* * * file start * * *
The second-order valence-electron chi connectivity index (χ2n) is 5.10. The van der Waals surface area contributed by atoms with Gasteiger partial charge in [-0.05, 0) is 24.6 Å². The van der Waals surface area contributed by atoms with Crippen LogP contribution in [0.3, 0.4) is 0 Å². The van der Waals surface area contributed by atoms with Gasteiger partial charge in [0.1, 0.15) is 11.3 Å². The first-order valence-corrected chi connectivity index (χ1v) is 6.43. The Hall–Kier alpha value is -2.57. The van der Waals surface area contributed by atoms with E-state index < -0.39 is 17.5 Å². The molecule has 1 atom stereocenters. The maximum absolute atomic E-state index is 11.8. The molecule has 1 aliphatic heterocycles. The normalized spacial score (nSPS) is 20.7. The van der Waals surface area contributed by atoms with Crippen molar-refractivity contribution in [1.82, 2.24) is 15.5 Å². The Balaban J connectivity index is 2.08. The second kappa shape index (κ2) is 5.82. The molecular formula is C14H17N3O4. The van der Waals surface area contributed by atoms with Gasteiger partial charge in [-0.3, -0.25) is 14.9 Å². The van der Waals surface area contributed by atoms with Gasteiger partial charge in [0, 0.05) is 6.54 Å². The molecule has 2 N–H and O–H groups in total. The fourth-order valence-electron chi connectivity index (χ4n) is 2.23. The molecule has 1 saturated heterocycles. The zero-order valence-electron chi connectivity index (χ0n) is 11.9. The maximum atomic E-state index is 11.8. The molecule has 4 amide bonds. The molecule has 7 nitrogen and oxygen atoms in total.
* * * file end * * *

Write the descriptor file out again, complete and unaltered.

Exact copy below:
The second-order valence-electron chi connectivity index (χ2n) is 5.10. The van der Waals surface area contributed by atoms with Gasteiger partial charge in [-0.05, 0) is 24.6 Å². The van der Waals surface area contributed by atoms with Crippen LogP contribution in [0.3, 0.4) is 0 Å². The van der Waals surface area contributed by atoms with Gasteiger partial charge in [0.1, 0.15) is 11.3 Å². The first-order valence-corrected chi connectivity index (χ1v) is 6.43. The Hall–Kier alpha value is -2.57. The van der Waals surface area contributed by atoms with E-state index < -0.39 is 17.5 Å². The molecule has 1 atom stereocenters. The maximum absolute atomic E-state index is 11.8. The molecule has 1 aliphatic heterocycles. The normalized spacial score (nSPS) is 20.7. The van der Waals surface area contributed by atoms with Crippen molar-refractivity contribution in [1.82, 2.24) is 15.5 Å². The Balaban J connectivity index is 2.08. The second kappa shape index (κ2) is 5.82. The molecular formula is C14H17N3O4. The van der Waals surface area contributed by atoms with Gasteiger partial charge in [-0.3, -0.25) is 14.9 Å². The van der Waals surface area contributed by atoms with Gasteiger partial charge in [0, 0.05) is 6.54 Å². The molecule has 2 N–H and O–H groups in total. The fourth-order valence-electron chi connectivity index (χ4n) is 2.23. The molecule has 1 saturated heterocycles. The zero-order valence-electron chi connectivity index (χ0n) is 11.9. The maximum atomic E-state index is 11.8. The molecule has 4 amide bonds. The molecule has 7 nitrogen and oxygen atoms in total.